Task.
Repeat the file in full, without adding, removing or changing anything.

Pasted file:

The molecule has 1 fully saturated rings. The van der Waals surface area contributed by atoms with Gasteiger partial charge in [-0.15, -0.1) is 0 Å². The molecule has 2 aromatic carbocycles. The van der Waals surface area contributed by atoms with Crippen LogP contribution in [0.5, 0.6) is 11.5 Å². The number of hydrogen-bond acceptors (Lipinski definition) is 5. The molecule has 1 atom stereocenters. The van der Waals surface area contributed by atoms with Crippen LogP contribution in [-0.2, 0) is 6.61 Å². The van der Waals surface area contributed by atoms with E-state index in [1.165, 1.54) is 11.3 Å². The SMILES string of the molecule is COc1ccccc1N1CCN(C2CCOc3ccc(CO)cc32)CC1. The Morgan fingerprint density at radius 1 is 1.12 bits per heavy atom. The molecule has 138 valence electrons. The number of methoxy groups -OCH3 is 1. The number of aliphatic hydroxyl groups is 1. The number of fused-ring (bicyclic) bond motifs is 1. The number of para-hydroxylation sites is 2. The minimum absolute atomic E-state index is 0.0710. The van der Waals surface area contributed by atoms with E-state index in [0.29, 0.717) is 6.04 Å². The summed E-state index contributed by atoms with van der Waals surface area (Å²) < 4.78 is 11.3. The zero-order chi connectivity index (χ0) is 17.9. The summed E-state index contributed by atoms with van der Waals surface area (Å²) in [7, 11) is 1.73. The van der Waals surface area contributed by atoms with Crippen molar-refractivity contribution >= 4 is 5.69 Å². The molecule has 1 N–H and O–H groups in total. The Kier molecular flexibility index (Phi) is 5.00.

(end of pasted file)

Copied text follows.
The molecule has 1 fully saturated rings. The van der Waals surface area contributed by atoms with Gasteiger partial charge in [-0.15, -0.1) is 0 Å². The molecule has 2 aromatic carbocycles. The van der Waals surface area contributed by atoms with Crippen LogP contribution in [0.5, 0.6) is 11.5 Å². The number of hydrogen-bond acceptors (Lipinski definition) is 5. The molecule has 1 atom stereocenters. The van der Waals surface area contributed by atoms with Crippen LogP contribution in [-0.2, 0) is 6.61 Å². The van der Waals surface area contributed by atoms with E-state index in [1.165, 1.54) is 11.3 Å². The SMILES string of the molecule is COc1ccccc1N1CCN(C2CCOc3ccc(CO)cc32)CC1. The Morgan fingerprint density at radius 1 is 1.12 bits per heavy atom. The molecule has 138 valence electrons. The number of methoxy groups -OCH3 is 1. The number of aliphatic hydroxyl groups is 1. The number of fused-ring (bicyclic) bond motifs is 1. The number of para-hydroxylation sites is 2. The minimum absolute atomic E-state index is 0.0710. The van der Waals surface area contributed by atoms with E-state index in [0.29, 0.717) is 6.04 Å². The summed E-state index contributed by atoms with van der Waals surface area (Å²) < 4.78 is 11.3. The zero-order chi connectivity index (χ0) is 17.9. The summed E-state index contributed by atoms with van der Waals surface area (Å²) in [7, 11) is 1.73. The van der Waals surface area contributed by atoms with Crippen molar-refractivity contribution >= 4 is 5.69 Å². The molecule has 1 N–H and O–H groups in total. The Kier molecular flexibility index (Phi) is 5.00.